Benefits: Comprehensive Data Collection and Data Sharing
The high-resolution data from the meteorological station and water quality buoy allow scientists like Gawley to link the cause and effect of changes in lake conditions, including algal productivity, since water quality can respond very rapidly to weather conditions. Current water and weather conditions are available in near real time to the public on the project website, and the close to 1,400 measurements collected each day greatly enhance the utility of the decades-old lake monitoring program.
Collaboration is the key to successful monitoring and research efforts. Parks like Acadia have many stakeholders who are equally invested in the health of the natural resources. Federal, state, and municipal agencies, research groups, local residents, and visitors to the park are all interested in and utilize the data gathered by the program. Research findings and monitoring data from other agencies are equally valuable to park scientists and managers.
The Bottom Line
A longstanding collaboration with researchers from the University of Maine Climate Change institute provided the inspiration for the Jordan Pond project, and financial support from the non-profit partner organization Friends of Acadia (FOA) made it a reality.
Gawley elaborates on this relationship, “Friends of Acadia has a long history of fundraising and advocacy efforts for us, and they’ve contributed millions of dollars over the years to different park projects like carriage road restoration and trail restoration and the Island Explorer bus system.”
The Friends of Acadia Wild Acadia initiative funded the purchase of the NexSens buoy, which was paid in part by a grant from Canon, USA, and FOA continues to support the annual operating costs. The yearly funding includes a stipend for a student who serves in an “Aquatic Scientist” position to assist with fieldwork, data management, analysis, and outreach for the project.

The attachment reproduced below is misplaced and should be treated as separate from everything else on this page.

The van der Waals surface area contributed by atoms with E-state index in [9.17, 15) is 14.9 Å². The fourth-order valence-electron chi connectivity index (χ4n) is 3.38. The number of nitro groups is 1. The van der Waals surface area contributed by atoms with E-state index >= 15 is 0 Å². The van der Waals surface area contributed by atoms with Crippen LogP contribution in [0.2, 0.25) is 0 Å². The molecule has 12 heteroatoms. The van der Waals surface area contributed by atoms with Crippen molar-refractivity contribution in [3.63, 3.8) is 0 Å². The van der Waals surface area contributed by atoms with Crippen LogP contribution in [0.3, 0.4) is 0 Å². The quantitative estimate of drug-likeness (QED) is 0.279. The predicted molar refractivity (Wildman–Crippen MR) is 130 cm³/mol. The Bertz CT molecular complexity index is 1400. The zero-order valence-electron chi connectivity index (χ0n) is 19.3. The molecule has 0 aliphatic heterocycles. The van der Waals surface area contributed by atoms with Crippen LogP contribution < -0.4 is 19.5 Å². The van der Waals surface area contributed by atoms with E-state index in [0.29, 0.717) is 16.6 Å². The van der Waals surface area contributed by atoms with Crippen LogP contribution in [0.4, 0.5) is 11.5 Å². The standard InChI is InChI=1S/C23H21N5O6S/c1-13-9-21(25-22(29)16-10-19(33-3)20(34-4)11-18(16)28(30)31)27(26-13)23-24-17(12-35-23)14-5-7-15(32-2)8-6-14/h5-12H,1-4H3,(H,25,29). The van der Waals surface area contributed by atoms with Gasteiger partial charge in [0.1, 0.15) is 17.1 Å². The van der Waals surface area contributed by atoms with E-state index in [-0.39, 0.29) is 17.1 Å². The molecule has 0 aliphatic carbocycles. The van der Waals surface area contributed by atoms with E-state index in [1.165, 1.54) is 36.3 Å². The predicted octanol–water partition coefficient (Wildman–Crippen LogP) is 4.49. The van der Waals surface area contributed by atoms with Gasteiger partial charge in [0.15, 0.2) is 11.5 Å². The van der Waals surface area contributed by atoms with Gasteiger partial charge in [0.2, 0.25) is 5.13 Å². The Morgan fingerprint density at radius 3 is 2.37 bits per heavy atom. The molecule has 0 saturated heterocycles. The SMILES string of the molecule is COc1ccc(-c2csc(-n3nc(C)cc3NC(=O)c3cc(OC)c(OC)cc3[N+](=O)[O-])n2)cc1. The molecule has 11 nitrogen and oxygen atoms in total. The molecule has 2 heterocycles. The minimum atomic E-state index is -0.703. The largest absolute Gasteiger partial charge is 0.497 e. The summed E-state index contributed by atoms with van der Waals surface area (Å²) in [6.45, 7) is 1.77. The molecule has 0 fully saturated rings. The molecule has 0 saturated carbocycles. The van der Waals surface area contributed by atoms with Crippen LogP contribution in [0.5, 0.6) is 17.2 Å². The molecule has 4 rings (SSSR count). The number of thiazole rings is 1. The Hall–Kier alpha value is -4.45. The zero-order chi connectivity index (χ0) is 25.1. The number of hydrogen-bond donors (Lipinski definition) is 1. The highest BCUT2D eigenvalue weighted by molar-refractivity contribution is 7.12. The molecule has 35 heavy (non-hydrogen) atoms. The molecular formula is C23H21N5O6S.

“We’ve been able to get a good, steady data capture that informs both park management needs and academic research efforts. And we’ve been fortunate enough to start to see what’s happening in those time spans in between our monitoring visits and get a better idea of the really subtle changes that are occurring in the lake,” states Gawley.
The program’s success serves as a good example of how nonprofits and government agencies can work together to understand and promote good stewardship of natural resources and show the success of environmental policy changes in protected environments like Acadia.
Gawley explains, “It’s a good story to tell, and it provides a little bit of hope for the future. We’re in an era when there’s not always a lot of good news being communicated.”
The NexSens CB-450 Data Buoy is designed for deployment in lakes, rivers, coastal waters, harbors, estuaries and other freshwater or marine environments.
The YSI EXO represents the next generation of water quality instruments from YSI. The EXO2 sonde includes six sensor ports and a central anti-fouling wiper option.
The LI-COR LI-192 Underwater PAR Sensor Quantum sensor accurately measures photosynthetically active radiation (PAR) in freshwater or saltwater environments.
The LI-COR LI-193 Underwater Spherical Quantum sensor accurately gives an added dimension to underwater PAR measurements.